I am a 50 year old female (very healty, don't smoke/don't drink) - I workout 3 times a week. My heart was fluttering .Went to primary physician. EKG showed "abnormal". Flipped T wave in 2 leads (I think 2 & 3), no Q waves, no ST changes. It also said "borderline PR interval"... not sure what that last part means. My blood work was great - all normal. I then did a stress test on a treadmill and my stamina was excellent, my blood pressure reaction to the exercise was good. He said after that that "I passed" the stress test just fine. So, he said "no blockages". I've had the holter monitor on all day today - so that will be next - to see what the results of that are. Quite a bit of fluttering in the morning - and hardly any this afternoon/evening.
I've read that T wave inversions in 1 lead can be normal. But, everything I'm reading seems to indicate that if you have it in 2 leads - it can mean a problem. I don't have ANY symptoms other than the fluttering. I can work out HARD - and often attend "boot camp" classes and do them with no problem.
Can anyone tell me how serious this sounds with 2 leads having the inversion?
"EKG showed "abnormal". Flipped T wave in 2 leads (I think 2 & 3), no Q waves, no ST changes."
"I've read that T wave inversions in 1 lead can be normal. But, everything I'm reading seems to indicate that if you have it in 2 leads - it can mean a problem."
As reported, as applicable, typically, a lone or single (isolated) inverted T wave (occurs in the heart's electrical conduction cycle when the heart is getting ready to pump blood again) is not that concerning.
Though, as applicable, recurring T wave abnormalities can provide added evidence to support clinical diagnosis, except for hyperkalemia (high potassium level), T wave abnormality alone is not diagnostic of any particular condition. The T wave must be considered along with QRS and ST segment abnormalities. "It also said "borderline PR interval".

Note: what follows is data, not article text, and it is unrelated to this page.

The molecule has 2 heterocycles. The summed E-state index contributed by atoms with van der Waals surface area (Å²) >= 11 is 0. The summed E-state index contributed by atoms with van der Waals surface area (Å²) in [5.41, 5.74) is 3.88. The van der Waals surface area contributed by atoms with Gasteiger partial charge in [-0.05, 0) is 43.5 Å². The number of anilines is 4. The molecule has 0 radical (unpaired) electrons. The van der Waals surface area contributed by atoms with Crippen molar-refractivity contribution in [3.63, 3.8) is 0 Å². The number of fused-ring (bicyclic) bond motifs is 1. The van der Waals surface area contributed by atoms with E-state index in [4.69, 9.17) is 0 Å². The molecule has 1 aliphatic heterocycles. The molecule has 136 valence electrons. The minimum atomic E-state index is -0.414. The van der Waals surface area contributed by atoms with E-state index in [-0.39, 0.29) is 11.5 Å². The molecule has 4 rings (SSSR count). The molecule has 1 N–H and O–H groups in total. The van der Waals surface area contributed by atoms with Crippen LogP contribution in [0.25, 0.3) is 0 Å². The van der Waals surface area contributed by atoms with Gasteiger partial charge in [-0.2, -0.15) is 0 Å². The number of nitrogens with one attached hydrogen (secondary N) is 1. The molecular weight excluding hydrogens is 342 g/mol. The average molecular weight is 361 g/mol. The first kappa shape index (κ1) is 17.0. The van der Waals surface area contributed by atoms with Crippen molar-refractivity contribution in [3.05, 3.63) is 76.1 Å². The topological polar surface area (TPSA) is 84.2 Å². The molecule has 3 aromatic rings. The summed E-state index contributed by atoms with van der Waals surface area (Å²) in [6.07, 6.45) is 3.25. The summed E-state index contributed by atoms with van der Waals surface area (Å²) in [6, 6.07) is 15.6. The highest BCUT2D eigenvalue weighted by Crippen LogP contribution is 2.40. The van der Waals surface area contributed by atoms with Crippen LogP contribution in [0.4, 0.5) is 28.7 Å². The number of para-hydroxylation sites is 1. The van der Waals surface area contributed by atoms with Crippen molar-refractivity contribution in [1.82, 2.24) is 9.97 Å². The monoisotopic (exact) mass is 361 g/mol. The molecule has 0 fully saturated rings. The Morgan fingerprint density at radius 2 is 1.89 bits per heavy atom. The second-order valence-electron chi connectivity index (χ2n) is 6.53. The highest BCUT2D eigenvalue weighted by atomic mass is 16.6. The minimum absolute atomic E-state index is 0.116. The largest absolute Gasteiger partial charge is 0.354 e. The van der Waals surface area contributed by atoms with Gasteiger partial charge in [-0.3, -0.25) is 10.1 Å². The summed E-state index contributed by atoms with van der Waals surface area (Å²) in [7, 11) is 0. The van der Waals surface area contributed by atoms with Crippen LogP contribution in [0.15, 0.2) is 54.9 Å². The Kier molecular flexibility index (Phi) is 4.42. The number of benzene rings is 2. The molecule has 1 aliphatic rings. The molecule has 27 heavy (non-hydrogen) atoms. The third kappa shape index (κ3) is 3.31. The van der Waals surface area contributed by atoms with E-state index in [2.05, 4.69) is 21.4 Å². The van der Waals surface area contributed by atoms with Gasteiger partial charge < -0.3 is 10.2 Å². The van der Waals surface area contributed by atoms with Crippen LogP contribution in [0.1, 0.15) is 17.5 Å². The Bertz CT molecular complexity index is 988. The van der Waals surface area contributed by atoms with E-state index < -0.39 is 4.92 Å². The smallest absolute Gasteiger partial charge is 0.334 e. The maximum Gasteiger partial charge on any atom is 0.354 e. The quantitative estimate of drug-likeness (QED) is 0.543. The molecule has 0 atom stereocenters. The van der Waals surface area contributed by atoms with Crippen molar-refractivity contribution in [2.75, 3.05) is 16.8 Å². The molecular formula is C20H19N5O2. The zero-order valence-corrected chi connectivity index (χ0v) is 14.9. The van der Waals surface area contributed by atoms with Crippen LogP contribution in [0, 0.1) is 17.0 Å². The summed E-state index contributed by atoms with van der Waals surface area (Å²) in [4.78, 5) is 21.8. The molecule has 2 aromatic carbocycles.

The PR interval (the time in seconds from the beginnging of the P wave wave to the beginning of the QRS complex, 0.12 to 0.20) may/can be deemed shortened, prolonged or borderline of either. This has various causes or in some cases may/can be deemed a normal variant.
"Quite a bit of fluttering in the morning."
As applicable to the patient, the most common type of palpitations, premature ventricular contractions (PVCs, occurs even in many heart-healthy individuals), is described that the heart is flip-flopping, fluttering, jumping, pausing or stopping briefly (though it's actually not doing that), pounding, skipping, thumping, or strong, hard, or forceful beats being felt in the chest, neck, throat, and has various causes (cardiac and non-cardiac) or triggers.
PVCs are typically harmless, however, the main problem or concern (even more so, much more emphasized for those with certain major or serious heart conditions) with PVCs is when sustained ventricular tachycardia (runs of PVCs over 30 seconds) occurs.
Symptoms that may/can occur wih PVCs includes none at all or chest pain/discomfort/pressure/tightness, shortness of breath, lightheadedness/dizziness, and in uncommon to rare cases, near-syncope or syncope (temporary loss of consciousness, includesfainting and passing out).
Without seeing your electrocardiogram it's difficult to comment on two leads in isolation. But in some cases it is possible for T wave inversions to be suggestive of thickening of the heart muscle. But I would not want to raise any concerns of that given that I haven't seen your ECG. I would defer to your physician in terms of evaluating the big picture. It may be helpful to see the results of your monitor as well before drawing any conclusions.
Thank you so much for your feedback. My 24 hour monitor was completed on Tuesday morning and I was told today that I won't have results until Monday. Crazy how long it takes to get the results. I'll report back on e I have that.
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